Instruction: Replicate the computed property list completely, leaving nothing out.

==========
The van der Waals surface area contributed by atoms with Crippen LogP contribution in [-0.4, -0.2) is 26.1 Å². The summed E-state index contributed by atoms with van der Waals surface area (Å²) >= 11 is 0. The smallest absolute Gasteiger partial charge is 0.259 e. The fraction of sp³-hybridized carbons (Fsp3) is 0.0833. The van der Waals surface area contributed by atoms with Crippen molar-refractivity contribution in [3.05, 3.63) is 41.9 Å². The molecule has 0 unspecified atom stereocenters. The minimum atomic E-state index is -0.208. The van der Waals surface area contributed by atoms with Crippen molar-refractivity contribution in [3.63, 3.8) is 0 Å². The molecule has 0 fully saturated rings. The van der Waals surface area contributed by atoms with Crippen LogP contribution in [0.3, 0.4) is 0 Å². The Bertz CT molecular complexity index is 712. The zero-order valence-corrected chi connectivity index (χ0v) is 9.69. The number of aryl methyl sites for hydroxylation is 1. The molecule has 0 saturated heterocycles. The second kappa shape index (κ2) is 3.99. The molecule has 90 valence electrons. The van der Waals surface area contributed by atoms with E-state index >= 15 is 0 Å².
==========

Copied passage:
The van der Waals surface area contributed by atoms with Crippen LogP contribution in [-0.4, -0.2) is 26.1 Å². The summed E-state index contributed by atoms with van der Waals surface area (Å²) >= 11 is 0. The smallest absolute Gasteiger partial charge is 0.259 e. The fraction of sp³-hybridized carbons (Fsp3) is 0.0833. The van der Waals surface area contributed by atoms with Crippen molar-refractivity contribution in [3.05, 3.63) is 41.9 Å². The molecule has 0 unspecified atom stereocenters. The minimum atomic E-state index is -0.208. The van der Waals surface area contributed by atoms with Crippen molar-refractivity contribution in [3.63, 3.8) is 0 Å². The molecule has 0 fully saturated rings. The van der Waals surface area contributed by atoms with Crippen LogP contribution in [0.3, 0.4) is 0 Å². The Bertz CT molecular complexity index is 712. The zero-order valence-corrected chi connectivity index (χ0v) is 9.69. The number of aryl methyl sites for hydroxylation is 1. The molecule has 0 saturated heterocycles. The second kappa shape index (κ2) is 3.99. The molecule has 90 valence electrons. The van der Waals surface area contributed by atoms with E-state index >= 15 is 0 Å².